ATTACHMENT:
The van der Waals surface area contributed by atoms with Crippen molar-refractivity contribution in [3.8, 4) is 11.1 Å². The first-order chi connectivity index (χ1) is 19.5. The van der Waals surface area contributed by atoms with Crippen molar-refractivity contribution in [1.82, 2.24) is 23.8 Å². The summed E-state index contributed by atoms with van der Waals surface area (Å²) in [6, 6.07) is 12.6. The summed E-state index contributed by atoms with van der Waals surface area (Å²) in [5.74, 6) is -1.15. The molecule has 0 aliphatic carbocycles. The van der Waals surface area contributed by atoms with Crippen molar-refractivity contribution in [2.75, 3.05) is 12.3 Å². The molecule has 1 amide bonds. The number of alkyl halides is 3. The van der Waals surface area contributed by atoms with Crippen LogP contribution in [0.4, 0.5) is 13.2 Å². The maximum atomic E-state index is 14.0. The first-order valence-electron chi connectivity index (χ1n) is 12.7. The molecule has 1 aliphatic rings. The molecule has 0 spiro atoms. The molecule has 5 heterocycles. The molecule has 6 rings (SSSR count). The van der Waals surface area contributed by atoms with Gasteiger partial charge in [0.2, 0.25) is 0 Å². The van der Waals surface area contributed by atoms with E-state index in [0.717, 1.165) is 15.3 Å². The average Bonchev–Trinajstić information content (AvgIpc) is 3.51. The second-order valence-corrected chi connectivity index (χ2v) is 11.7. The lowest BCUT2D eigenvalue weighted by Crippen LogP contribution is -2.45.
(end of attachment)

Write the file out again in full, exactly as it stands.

The van der Waals surface area contributed by atoms with Crippen molar-refractivity contribution in [3.8, 4) is 11.1 Å². The first-order chi connectivity index (χ1) is 19.5. The van der Waals surface area contributed by atoms with Crippen molar-refractivity contribution in [1.82, 2.24) is 23.8 Å². The summed E-state index contributed by atoms with van der Waals surface area (Å²) in [6, 6.07) is 12.6. The summed E-state index contributed by atoms with van der Waals surface area (Å²) in [5.74, 6) is -1.15. The molecule has 0 aliphatic carbocycles. The van der Waals surface area contributed by atoms with Crippen molar-refractivity contribution in [2.75, 3.05) is 12.3 Å². The molecule has 1 amide bonds. The number of alkyl halides is 3. The van der Waals surface area contributed by atoms with Crippen LogP contribution in [0.4, 0.5) is 13.2 Å². The maximum atomic E-state index is 14.0. The first-order valence-electron chi connectivity index (χ1n) is 12.7. The molecule has 1 aliphatic rings. The molecule has 0 spiro atoms. The molecule has 5 heterocycles. The molecule has 6 rings (SSSR count). The van der Waals surface area contributed by atoms with Gasteiger partial charge in [0.2, 0.25) is 0 Å². The van der Waals surface area contributed by atoms with E-state index in [0.717, 1.165) is 15.3 Å². The average Bonchev–Trinajstić information content (AvgIpc) is 3.51. The second-order valence-corrected chi connectivity index (χ2v) is 11.7. The lowest BCUT2D eigenvalue weighted by Crippen LogP contribution is -2.45.